Lunch Quickie: Shoyu Ramen and Chicken Karaage at Gyo Para

The ramen boom from the last few years resulted in imho TOO MANY tonkotsu-style ramen places. Great tonkotsu was already achieved with places like Santouka, Jinya, etc. Chicken paitan was already pretty much perfected by Marutama (with an unique personal take by The Ramenman). I’ve also enjoyed the Iekei-style tonkotsu/Tokyo shoyu hybrid ramen at Yah Yah Ya and Yaguchiya. What I felt was missing from the scene was a classic Tokyo-style shoyu ramen, the kind featured in Tampopo:

(^Funny German dub)

I know clear soups aren’t popular right now, but there’s something classic, nostalgic, and minimalistic about it that appeals to me. So recently, Gyoza Paradise (on Robson and Thurlow back in the 90s, which I never heard of or went to) reopened on Broadway near Arbutus as Gyo Para with a focus on gyoza and chintan (clear broth) style ramen. I was intrigued but wanted to wait until they got their feet. I think 6 months is enough, right?

Gyo Para occupies the old Benjarong Thai Cuisine space. Us nitpicky and finnicky foodies couldn’t keep Bejarong open. (Although sister business Asia Market in the downtown eastside is still hanging on.) I can’t believe B.C. Sushi is still there. Goes to show that there’s a market for people who don’t really care about quality and just want the cheapest shit.

Surprise addition to the menu is “yakimeshi” (Japanese style fried rice).

The hours. Many, many ramen places are closed Monday. So don’t go craving ramen on a Monday.

They recently launched their (sigh) Premium Tonkotsu Ramen, joining the ranks of every other frickin’ ramen place in town.

But I was there to focus on their old school (chintan/clear broth) Shoyu Ramen. Will what was trailblazing in 1993 still taste good today?

You can customize the “amount of lard” and noodle firmness.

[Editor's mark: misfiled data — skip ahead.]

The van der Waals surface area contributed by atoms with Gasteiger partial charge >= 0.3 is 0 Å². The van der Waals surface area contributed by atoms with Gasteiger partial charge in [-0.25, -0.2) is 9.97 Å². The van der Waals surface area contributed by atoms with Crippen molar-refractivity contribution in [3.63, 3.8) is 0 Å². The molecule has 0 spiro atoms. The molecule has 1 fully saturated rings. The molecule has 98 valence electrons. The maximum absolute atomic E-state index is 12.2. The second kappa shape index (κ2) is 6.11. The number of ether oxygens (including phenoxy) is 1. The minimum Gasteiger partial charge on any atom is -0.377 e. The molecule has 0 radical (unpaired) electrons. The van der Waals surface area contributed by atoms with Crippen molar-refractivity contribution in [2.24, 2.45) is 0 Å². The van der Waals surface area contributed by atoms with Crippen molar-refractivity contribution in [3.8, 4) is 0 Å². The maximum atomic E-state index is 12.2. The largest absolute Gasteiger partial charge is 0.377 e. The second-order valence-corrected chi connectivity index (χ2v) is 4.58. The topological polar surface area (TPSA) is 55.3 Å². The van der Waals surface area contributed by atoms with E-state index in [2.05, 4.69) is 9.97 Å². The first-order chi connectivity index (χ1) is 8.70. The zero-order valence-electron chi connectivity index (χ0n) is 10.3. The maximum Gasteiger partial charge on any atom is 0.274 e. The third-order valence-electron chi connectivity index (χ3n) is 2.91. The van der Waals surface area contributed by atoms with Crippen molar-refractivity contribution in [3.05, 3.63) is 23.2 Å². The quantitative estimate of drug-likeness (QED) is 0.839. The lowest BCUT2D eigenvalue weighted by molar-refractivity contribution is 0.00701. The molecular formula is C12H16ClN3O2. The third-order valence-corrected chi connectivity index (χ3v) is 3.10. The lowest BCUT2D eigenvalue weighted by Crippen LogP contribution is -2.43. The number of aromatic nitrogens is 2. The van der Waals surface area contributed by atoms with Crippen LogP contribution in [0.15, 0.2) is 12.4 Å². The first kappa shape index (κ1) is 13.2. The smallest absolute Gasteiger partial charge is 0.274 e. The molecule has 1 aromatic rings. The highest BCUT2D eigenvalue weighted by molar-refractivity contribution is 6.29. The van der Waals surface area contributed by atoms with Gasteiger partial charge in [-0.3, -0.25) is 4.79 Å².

Aside from black pepper, this is the only ramen seasoning available (that I could tell). Just didn’t feel like being all garlicky in the afternoon though.

Gyozas, yakimeshi, etc.

The only tableside accompaniment is black pepper.

They have one tv at the counter playing anime. Dunno what anime that was.

Painting on the wall on the right.

Karaage ($5.75) comes with undressed greens, lemon wedge, and a dollop of mayo with a bit of togarashi sprinkled on it.

Very juicy inside but I would’ve liked a darker, crispier fry on the outside. Maybe another minute in the oil? And double the amount of mayo. Good gingeriness and good flavour overall though.

Shoyu Ramen ($9.45). Classic toppings of bamboo shoots, chashu, green onions, spinach, and half a runny ramen egg. I ordered “assári” (regular lard) and firm noodles.

If these are the firm noodles, I don’t wanna try the regular noodles. Hardly firm. Almost limp. The noodles also tasted salty, like either they contained a lot of salt or they absorbed a lot of the salt from the broth. Everything else was good. Chashu was tender and flavourful, and prepared in that classic round trussed shape. Bamboo shoots were crunchy. Spinach so nostalgic with the shoyu broth. But overall, it was a bit boring. I love simplicity and I’m often an minimalist at heart, but this bowl didn’t quite do it for me. (This shoyu ramen bowl I had recently from Hida Takayama is comparatively more exciting and satisfying.)

So, going *just* by these two items, Gyo Para is good enough, but not worth driving across town for. Service was prompt, kitchen was a bit slow, but the place was busy and steady during a Friday lunch, so I think they’ll do well. But for me, the search goes on…

Gyo Para Gyoza & Ramen Bar Menu, Reviews, Photos, Location and Info - Zomato

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